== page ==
Tax Structures in the OECD Areas – Average and Percentage Breakdown 2005 - % of total:

Personal Income Tax 26
Corporate Income Tax 10
Social Security Contributions 25
Payroll Taxes 1
Property Taxes 5
General Consumption Taxes 18
Specific Consumption Taxes 12
Other Taxes 3
Total 100

Personal and Corporate income taxes remain the most important source of revenues for most nations and in five countries – Canada, the US, Australia, Denmark, and New Zealand – the share of income taxes in the tax mix exceeds 45 %. Importantly in the past 25 years there has been a marked shift in most nations in the growing importance of Social Security Contributions due to higher unemployment, ageing, and health care spending. Only Australia and New Zealand have no revenue from social security contributions while in Germany and the Netherlands it makes up 40 % of Government revenue.

Social Security Contributions 2005 - % Of Government revenue:

United States 23.3%
Britain 16.4%
Australia 0%
Ireland 13.6%

Japan 36.5%
Germany 39.0%
France 36.1%
Netherlands 38.9%
Sweden 28.1%
Denmark 4.6%
Norway 22.5%
Canada 14.3%

In general the Anglo countries [and Korea] finance a much greater part of social benefits from general government revenues and the scope of their social security programmers is smaller. Social security contributions represent a major share of total tax revenue in most EU countries. Only in Denmark and the Netherlands does the employee pay the majority of such costs, in the rest of the OECD the employer typically pay 66% or more of such costs.

A reliance on social security to fund government revenues has of course has a huge impact on the economy. By ramping up social security taxation, the costs of labor is markedly increased, business competitiveness is reduced, and the rigidity of labor flow through ossified labor laws is enhanced further distorting the wage [or price] of labor in the market. None of these inefficiencies is conducive to create a dynamic and flexible economy.

'Competitiveness', whilst on the lips and in the speeches of every prominent populist politician is however a secondary and rather minor consideration. The first priority of politicians is to get elected and use tax payer money to win over voters. Any reforms to improve 'competitiveness' would in general, derange the implementation of this primary concern.

It is difficult to understand the widespread mis-belief cited as a fact by most media outlets, and supported by academics with theoretical frameworks (such as Harvard’s Rodrik), that globalization is destroying welfare regimes across the West. In Sweden for example tax revenue accounts for 57 % of the GDP, in Canada it has increased 25 % in the past 10 years, and in Denmark the percentage is now at 53 % up from below 50 % 10 years ago. Interestingly these 3 countries are some of the most open, and trade dependent in the world. The theory that national welfare regimes are under attack through globalize trade is unsubstantiated.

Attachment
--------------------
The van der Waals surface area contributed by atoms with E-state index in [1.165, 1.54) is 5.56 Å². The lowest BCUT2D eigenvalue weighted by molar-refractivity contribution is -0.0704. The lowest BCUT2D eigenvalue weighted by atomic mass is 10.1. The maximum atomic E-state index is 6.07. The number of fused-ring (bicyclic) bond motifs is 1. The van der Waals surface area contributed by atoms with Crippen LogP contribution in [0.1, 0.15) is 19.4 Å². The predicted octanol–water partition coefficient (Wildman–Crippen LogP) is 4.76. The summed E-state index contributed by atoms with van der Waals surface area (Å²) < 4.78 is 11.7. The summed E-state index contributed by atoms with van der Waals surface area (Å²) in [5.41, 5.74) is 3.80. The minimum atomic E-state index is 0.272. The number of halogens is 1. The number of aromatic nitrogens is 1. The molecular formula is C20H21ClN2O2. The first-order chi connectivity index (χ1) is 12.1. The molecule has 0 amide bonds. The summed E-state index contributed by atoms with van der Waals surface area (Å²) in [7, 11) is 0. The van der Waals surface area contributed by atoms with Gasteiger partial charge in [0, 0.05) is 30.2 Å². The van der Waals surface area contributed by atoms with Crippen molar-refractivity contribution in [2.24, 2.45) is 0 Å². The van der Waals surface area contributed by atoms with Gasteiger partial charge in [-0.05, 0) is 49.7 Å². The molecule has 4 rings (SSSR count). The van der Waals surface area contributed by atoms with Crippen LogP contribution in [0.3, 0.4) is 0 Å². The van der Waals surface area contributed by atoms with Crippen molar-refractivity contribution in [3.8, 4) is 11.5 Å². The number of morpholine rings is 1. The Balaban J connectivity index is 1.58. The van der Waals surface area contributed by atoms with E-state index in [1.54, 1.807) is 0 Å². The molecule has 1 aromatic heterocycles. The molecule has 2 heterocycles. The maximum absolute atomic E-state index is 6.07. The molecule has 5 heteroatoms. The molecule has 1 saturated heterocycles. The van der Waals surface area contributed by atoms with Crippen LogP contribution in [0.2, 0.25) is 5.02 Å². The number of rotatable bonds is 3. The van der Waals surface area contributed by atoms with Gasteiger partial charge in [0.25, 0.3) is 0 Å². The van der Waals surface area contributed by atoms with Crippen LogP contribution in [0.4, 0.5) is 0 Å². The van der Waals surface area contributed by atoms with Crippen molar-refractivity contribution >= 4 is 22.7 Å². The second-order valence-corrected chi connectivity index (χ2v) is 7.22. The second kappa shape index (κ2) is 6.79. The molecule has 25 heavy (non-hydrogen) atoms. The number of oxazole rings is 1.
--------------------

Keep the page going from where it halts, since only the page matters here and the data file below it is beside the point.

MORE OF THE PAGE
Clearly in the West, government ownership and re-disbursement of incomes and regulatory costs are intimidating. It is not fathomable to conclude that globalization will compel nation state institutions to reduce their control over their domestic economies. Witness EU states - supposedly all flocking together in 1992 to force market liberalisation to improve their economic futures by reducing statist control. Almost the opposite has happened.

There are two reasons why nation ‘statism’ and its statist structure will persist in power even in the face of globalization. First, there is a limited nature to globalization and secondly there are well defined interests in each country which will reject or at the least reform globalization's impact on nationalism, so-called 'national values', local structures and cultural institutions. In this regard we should expect that tax rates and spending increases will only escalate, not decline. The only real debate on the tax increase is from where will it come? Will it be from general taxation; consumption taxes; personal or corporate taxation or via social security payments?

Some sources:
OECD Accounts 2002-2005
See the Fraser Institute, 2002 study of regulatory and tax costs in Canada and the OECD
Study by Fraser Institute H. Grubel and J. Chao 1998
G Scully 1991
On the optimal size of government see R. Barro in 1991 and S. Folster and M. Henrekson 2001
OECD Accounts 2002 and 2003, p. 21